Executive Order and Courts Clarify Supreme Court Bostock Decision Applies to Title IX, Too
On January 20, 2021, President Joe Biden signed the "Executive Order on Preventing and Combating Discrimination on the Basis of Gender Identity or Sexual Orientation.” The Executive Order explicitly extends the holding of Bostock v. Clayton County1 — namely, that Title VII’s prohibition on discrimination “because of . . . sex” includes discrimination based on gender identity and sexual orientation — to all federal laws prohibiting sex discrimination, including Title IX of the Education Amendments of 1972, as amended (20 U.S.C. 1681 et seq.), the Fair Housing Act, as amended (42 U.S.C. 3601 et seq.), and Section 412 of the Immigration and Nationality Act, as amended (8 U.S.C. 1522). Because Title VII is limited to employment discrimination, it was unclear how the Supreme Court’s decision would be applied to other federal discrimination statutes that prohibit sex discrimination in other contexts. The Biden administration has now stated its view that Bostock applies with equal force.
The Executive Order is a quick reversal of a January 8, 2021, memorandum by the U.S. Department of Education’s Office for Civil Rights (OCR), which asserted that Bostock did not affect the meaning of “sex” as the term is used in Title IX. The OCR memo relied on the fact that Bostock specifically refused to extend its holding to Title IX, although this was unsurprising because Title VII was the only statute at issue in the Bostock decision and the Supreme Court generally issues rulings limited to the law before it. Further, OCR’s memo argued that sex means only biological sex.
While the Executive Order clarifies OCR’s policy and how OCR will apply Title IX for at least the next four years, it does not have the power to clarify or direct court rulings. That can lead to confusion and consternation, particularly when court decisions contradict OCR’s policies. Fortunately, recent federal district and appellate court decisions appear to be taking an approach that is consistent with the Executive Order and have held, based on the reasoning in Bostock, that Title IX’s prohibition against sex discrimination prohibits gender identity and sexual orientation discrimination in educational programs and activities, too.
For example, in late August 2020, after Bostock was decided, the U.S. Court of Appeals for the Fourth Circuit in Grimm v. Gloucester County School Board joined “a growing consensus of courts” in holding that Title IX can protect transgender students from school bathroom policies that prohibit them from affirming their gender identity.2 The court explained that although Bostock interpreted Title VII, it guided the court’s evaluation of claims under Title IX. Thus, after Bostock, the court had little difficulty in holding that a bathroom policy precluding a student from using the boys’ restrooms discriminated against him “on the basis of sex.” This decision followed closely on the heels of an early August 2020 Eleventh Circuit decision in Adams v. School Board of St. Johns County, which applied Bostock’s holding to a Title IX case that similarly involved a school’s bathroom policy for a transgender student.3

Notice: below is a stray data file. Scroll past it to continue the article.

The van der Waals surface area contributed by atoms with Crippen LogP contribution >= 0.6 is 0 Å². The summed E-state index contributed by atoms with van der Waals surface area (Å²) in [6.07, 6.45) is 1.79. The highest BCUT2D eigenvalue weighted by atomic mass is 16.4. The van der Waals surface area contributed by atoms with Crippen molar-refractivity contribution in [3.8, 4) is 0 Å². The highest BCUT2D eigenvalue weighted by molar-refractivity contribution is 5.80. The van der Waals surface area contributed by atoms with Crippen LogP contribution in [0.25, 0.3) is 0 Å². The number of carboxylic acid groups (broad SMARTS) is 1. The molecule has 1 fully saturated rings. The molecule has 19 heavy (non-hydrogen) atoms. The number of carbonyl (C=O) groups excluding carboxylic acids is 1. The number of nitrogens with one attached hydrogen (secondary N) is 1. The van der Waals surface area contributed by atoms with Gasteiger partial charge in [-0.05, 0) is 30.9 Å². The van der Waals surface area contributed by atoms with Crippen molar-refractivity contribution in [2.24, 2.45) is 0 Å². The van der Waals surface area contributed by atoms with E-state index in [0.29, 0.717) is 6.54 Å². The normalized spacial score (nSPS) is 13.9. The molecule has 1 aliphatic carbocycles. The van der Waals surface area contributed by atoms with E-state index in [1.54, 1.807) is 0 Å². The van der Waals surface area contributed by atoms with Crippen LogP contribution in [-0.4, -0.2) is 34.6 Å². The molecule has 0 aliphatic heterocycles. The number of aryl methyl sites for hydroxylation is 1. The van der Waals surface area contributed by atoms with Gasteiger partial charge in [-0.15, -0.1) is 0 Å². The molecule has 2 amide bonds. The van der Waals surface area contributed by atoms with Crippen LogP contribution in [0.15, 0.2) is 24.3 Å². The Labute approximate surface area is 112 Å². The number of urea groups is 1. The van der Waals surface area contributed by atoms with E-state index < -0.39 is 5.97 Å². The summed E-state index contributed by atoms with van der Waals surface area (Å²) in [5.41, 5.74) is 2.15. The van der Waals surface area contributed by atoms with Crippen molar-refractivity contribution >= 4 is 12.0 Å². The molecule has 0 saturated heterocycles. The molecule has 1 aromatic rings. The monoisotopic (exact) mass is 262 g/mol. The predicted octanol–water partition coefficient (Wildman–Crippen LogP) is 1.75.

Most recently, just days before President Biden signed the Executive Order, a federal district court for the Eastern District of Pennsylvania held in Koenke v. St. Joseph’s University, that following Bostock, a defendant’s argument that sexual orientation is not a protected class under Title IX was “without merit.”4 Perhaps forecasting what may be a coming tide of decisions in this direction, the court spent just one paragraph discussing Bostock and its application to Title IX. It concluded simply that because Title VII’s ban on sex discrimination prohibits sexual orientation discrimination, and because Title VII uses identical language to Title IX, Title IX’s prohibition on sex discrimination also constitutes a prohibition on sexual orientation discrimination.5
The takeaway: The Department of Education will now interpret and enforce Title IX as covering LGBTQ students. Although courts are not bound by the Executive Order in deciding how to interpret and apply Bostock to Title IX, most courts have so far interpreted the meaning of “sex” as, consistent with Bostock, prohibiting discrimination on the basis of sexual orientation and gender identity. Educational institutions should review their nondiscrimination polices to ensure they prohibit discrimination based on these protected classes.
140 S. Ct. 1731 (2020).
-- F.3d --, 2020 WL 5034430, at *21 (4th Cir. Aug. 26, 2020).
Adams v. Sch. Bd. of St. John’s Cty., 968 F.3d 1286, 13014-1305 (11th Cir. 2020).
Koenke v. Saint Joseph’s Univ., 2021 WL 75778, at *2 (E.D. Pa. Jan. 8, 2021). See also Doe v. Univ. of Scranton, 2020 U.S. Dist. LEXIS 187526, at *11 n.61 (M.D. Pa. Oct. 9, 2020) (applying Bostock to a Title IX claim in the absence of express Third Circuit precedent to the contrary).
In addition to the cases discussed herein, other courts have easily applied Bostock to the Title IX context. See, e.g., Clark Cty. Sch. Dist. v. Bryan, -- P.3d --, 2020 WL 7686545, at *4 (Nev. Dec. 24, 2020); Burks v. Bd. of Trustees of Fla. Agricultural & Mechanical Univ., -- F. Supp. 3d --, 2020 WL 7137108, at *3 (N.D. Fla. Dec. 4, 2020).